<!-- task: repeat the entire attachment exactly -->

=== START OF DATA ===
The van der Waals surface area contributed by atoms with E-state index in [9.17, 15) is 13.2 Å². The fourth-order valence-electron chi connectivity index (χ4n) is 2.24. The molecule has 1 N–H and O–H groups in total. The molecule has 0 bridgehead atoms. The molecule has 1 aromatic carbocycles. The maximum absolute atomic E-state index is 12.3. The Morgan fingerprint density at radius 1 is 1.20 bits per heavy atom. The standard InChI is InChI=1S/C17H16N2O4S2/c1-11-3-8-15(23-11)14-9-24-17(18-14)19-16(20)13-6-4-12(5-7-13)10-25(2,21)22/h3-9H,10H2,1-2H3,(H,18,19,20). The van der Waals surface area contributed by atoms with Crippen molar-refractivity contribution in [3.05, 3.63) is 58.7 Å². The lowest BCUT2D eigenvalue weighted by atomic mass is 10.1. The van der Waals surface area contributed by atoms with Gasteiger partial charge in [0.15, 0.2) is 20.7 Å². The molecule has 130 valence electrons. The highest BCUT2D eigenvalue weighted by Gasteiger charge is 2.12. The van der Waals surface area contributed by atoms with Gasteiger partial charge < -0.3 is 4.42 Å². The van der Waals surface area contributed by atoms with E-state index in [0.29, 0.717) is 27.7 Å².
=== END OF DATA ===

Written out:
The van der Waals surface area contributed by atoms with E-state index in [9.17, 15) is 13.2 Å². The fourth-order valence-electron chi connectivity index (χ4n) is 2.24. The molecule has 1 N–H and O–H groups in total. The molecule has 0 bridgehead atoms. The molecule has 1 aromatic carbocycles. The maximum absolute atomic E-state index is 12.3. The Morgan fingerprint density at radius 1 is 1.20 bits per heavy atom. The standard InChI is InChI=1S/C17H16N2O4S2/c1-11-3-8-15(23-11)14-9-24-17(18-14)19-16(20)13-6-4-12(5-7-13)10-25(2,21)22/h3-9H,10H2,1-2H3,(H,18,19,20). The van der Waals surface area contributed by atoms with Crippen molar-refractivity contribution in [3.05, 3.63) is 58.7 Å². The lowest BCUT2D eigenvalue weighted by atomic mass is 10.1. The van der Waals surface area contributed by atoms with Gasteiger partial charge in [0.15, 0.2) is 20.7 Å². The molecule has 130 valence electrons. The highest BCUT2D eigenvalue weighted by Gasteiger charge is 2.12. The van der Waals surface area contributed by atoms with Gasteiger partial charge < -0.3 is 4.42 Å². The van der Waals surface area contributed by atoms with E-state index in [0.29, 0.717) is 27.7 Å².